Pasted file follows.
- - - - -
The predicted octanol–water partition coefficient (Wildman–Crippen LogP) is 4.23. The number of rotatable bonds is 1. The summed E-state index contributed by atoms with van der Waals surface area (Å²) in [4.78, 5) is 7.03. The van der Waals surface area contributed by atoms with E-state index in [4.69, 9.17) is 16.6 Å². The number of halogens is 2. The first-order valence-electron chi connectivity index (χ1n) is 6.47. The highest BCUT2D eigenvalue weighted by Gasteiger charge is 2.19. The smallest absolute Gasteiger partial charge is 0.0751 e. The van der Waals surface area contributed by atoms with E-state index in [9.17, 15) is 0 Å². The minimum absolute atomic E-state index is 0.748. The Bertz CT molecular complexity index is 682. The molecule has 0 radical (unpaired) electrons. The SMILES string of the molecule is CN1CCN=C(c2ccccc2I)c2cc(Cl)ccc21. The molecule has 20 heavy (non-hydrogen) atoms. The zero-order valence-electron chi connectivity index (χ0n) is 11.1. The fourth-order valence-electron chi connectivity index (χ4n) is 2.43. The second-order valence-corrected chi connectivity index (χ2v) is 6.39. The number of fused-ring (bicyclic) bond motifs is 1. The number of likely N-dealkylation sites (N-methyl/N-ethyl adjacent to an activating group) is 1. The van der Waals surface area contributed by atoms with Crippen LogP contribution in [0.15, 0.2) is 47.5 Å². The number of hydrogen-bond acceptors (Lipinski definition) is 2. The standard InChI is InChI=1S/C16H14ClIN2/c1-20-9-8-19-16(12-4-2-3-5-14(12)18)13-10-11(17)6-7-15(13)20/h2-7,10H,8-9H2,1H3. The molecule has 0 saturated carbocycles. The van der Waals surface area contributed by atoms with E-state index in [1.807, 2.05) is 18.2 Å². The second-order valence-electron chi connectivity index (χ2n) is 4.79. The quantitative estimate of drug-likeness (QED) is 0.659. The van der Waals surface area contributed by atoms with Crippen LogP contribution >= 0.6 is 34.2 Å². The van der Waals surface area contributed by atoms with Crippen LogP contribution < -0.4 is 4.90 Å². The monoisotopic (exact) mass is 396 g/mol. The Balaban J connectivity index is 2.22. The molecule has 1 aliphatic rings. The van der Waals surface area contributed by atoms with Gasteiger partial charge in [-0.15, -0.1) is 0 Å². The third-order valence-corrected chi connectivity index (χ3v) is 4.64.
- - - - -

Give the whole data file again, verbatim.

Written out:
The predicted octanol–water partition coefficient (Wildman–Crippen LogP) is 4.23. The number of rotatable bonds is 1. The summed E-state index contributed by atoms with van der Waals surface area (Å²) in [4.78, 5) is 7.03. The van der Waals surface area contributed by atoms with E-state index in [4.69, 9.17) is 16.6 Å². The number of halogens is 2. The first-order valence-electron chi connectivity index (χ1n) is 6.47. The highest BCUT2D eigenvalue weighted by Gasteiger charge is 2.19. The smallest absolute Gasteiger partial charge is 0.0751 e. The van der Waals surface area contributed by atoms with E-state index in [9.17, 15) is 0 Å². The minimum absolute atomic E-state index is 0.748. The Bertz CT molecular complexity index is 682. The molecule has 0 radical (unpaired) electrons. The SMILES string of the molecule is CN1CCN=C(c2ccccc2I)c2cc(Cl)ccc21. The molecule has 20 heavy (non-hydrogen) atoms. The zero-order valence-electron chi connectivity index (χ0n) is 11.1. The fourth-order valence-electron chi connectivity index (χ4n) is 2.43. The second-order valence-corrected chi connectivity index (χ2v) is 6.39. The number of fused-ring (bicyclic) bond motifs is 1. The number of likely N-dealkylation sites (N-methyl/N-ethyl adjacent to an activating group) is 1. The van der Waals surface area contributed by atoms with Crippen LogP contribution in [0.15, 0.2) is 47.5 Å². The number of hydrogen-bond acceptors (Lipinski definition) is 2. The standard InChI is InChI=1S/C16H14ClIN2/c1-20-9-8-19-16(12-4-2-3-5-14(12)18)13-10-11(17)6-7-15(13)20/h2-7,10H,8-9H2,1H3. The molecule has 0 saturated carbocycles. The van der Waals surface area contributed by atoms with E-state index in [1.807, 2.05) is 18.2 Å². The second-order valence-electron chi connectivity index (χ2n) is 4.79. The quantitative estimate of drug-likeness (QED) is 0.659. The van der Waals surface area contributed by atoms with Crippen LogP contribution >= 0.6 is 34.2 Å². The van der Waals surface area contributed by atoms with Crippen LogP contribution < -0.4 is 4.90 Å². The monoisotopic (exact) mass is 396 g/mol. The Balaban J connectivity index is 2.22. The molecule has 1 aliphatic rings. The van der Waals surface area contributed by atoms with Gasteiger partial charge in [-0.15, -0.1) is 0 Å². The third-order valence-corrected chi connectivity index (χ3v) is 4.64.